This week, it's the moment we've all been waiting for on Greatest Gaming Rig as we benchmark our system for the first time. On the motherboard, we've got all our amazing components plugged in and wired up to our two Corsair power supplies, and we've borrowed a watt-measuring multimeter from our chums at ZDNet UK to measure power consumption. For testing, we used a number of synthetic tests, including 3D Mark Vantage, Cinebench, and Unigine Heaven, as well as more real-word results in games like Crysis, Batman: Arkham Asylum, and Modern Warfare 2. All tests are run at stock speeds and at a 1920x1080 resolution.
The rig was set up as follows:
2 x Intel Xeon X5680 @ 3.33Ghz
3 x GTX 480 1.5GB 3-Way Sli
1 x GTX 460 for PhysX
24GB of DD3 RAM
Corsair Force 120GB SSD
1 x Corsair AX1200 PSU
1 x Corsair AX850 PSU
First up are 3DMark Vantage's CPU tests. The first runs an AI test, which features a number of high-intensity cooperative manoeuvering and pathfinding artificial intelligence calculations. The second runs a physics test, which features smoke collision and various cloth and soft-body obstacles. The Xeon X5680 is the fastest CPU that Intel currently produces, and with its six cores and workstation credentials, we expected some fantastic results. As the graph shows, our system easily came out on top, almost doubling the score of the Core i7-980x.
Next we fired up Cinebench. It's based on Axon's Cinema 4D, which is a piece of software used by production houses to create 3D content for movies. The benchmark renders a 3D scene with approximately 2,000 objects, more than 300,000 polygons, reflections, area lights, shadows, procedural shaders, and antialiasing. Cinebench is a great test for the X5680 because it's fully multi-threaded. This means it uses all 24 cores, taxing the CPU to the extreme. With all those cores, our CPU easily bested the i7s and made an absolute mockery of the aging Core 2 Duo.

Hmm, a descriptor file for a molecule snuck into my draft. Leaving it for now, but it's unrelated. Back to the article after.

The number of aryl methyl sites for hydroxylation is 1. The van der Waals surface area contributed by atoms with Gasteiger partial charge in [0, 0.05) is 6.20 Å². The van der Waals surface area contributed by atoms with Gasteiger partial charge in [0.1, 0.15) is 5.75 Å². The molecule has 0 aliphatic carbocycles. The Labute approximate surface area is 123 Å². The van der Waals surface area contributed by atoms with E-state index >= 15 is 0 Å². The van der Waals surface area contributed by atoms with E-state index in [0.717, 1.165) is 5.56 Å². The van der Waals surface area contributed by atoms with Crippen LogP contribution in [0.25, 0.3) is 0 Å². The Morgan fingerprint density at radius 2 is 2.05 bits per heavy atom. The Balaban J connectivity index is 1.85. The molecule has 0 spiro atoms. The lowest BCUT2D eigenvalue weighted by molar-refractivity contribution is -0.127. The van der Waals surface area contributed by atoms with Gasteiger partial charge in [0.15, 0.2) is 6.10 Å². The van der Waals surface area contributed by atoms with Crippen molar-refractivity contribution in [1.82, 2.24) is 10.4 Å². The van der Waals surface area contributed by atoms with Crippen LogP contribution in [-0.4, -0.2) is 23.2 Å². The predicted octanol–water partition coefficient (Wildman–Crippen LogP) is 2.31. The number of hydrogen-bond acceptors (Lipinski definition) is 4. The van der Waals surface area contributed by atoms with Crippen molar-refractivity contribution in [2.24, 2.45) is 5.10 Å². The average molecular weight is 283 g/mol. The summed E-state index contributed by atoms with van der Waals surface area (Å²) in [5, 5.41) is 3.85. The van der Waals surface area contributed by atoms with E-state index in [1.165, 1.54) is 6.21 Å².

Kicking off the graphics benchmarks is Unigine's Heaven. It uses a number of graphical techniques designed to tax the most hardened of GPUs, including dynamic lighting, physics calculations, and hardware tessellation, a feature unique to DirectX 11. Scores were taken with all settings maxed out and hardware tessellation enabled. Interestingly, though the three GTX 480s easily beat out the single cards, it's not by as large a margin as we predicted. With some tweaking and overclocking we should be able to eke a much better performance out of them.
Synthetic benchmarks are one thing, but what's really important is how the system handles actual games. We tested Crysis, Batman: Arkham Asylum, and Modern Warfare 2 all on maximum settings, getting great results. Of note was Batman: Arkham Asylum, which didn't run all that well in the video. After we restarted the machine, though, the game ran flawlessly, and we haven't been able to replicate that slowdown since.
During our tests we monitored the power consumption of the rig; the results were not exactly eco-friendly. Power usage peaked at a massive 950 watts during the 3D Mark Vantage tests, and averaged around the 650-850 mark when playing games. This is likely to go much higher once we start overclocking the system, meaning a higher electricity bill for us, and sadness for baby seals the world over.
Check back next week when we'll be building the rig into a custom-made acrylic DangerDen case. Don't forget that we're giving you the chance to win the entire rig*, complete with accessories! Just head over here to find out more.
* To enter you have to be over 13 and a UK resident; the competition is subject to our normal terms and conditions.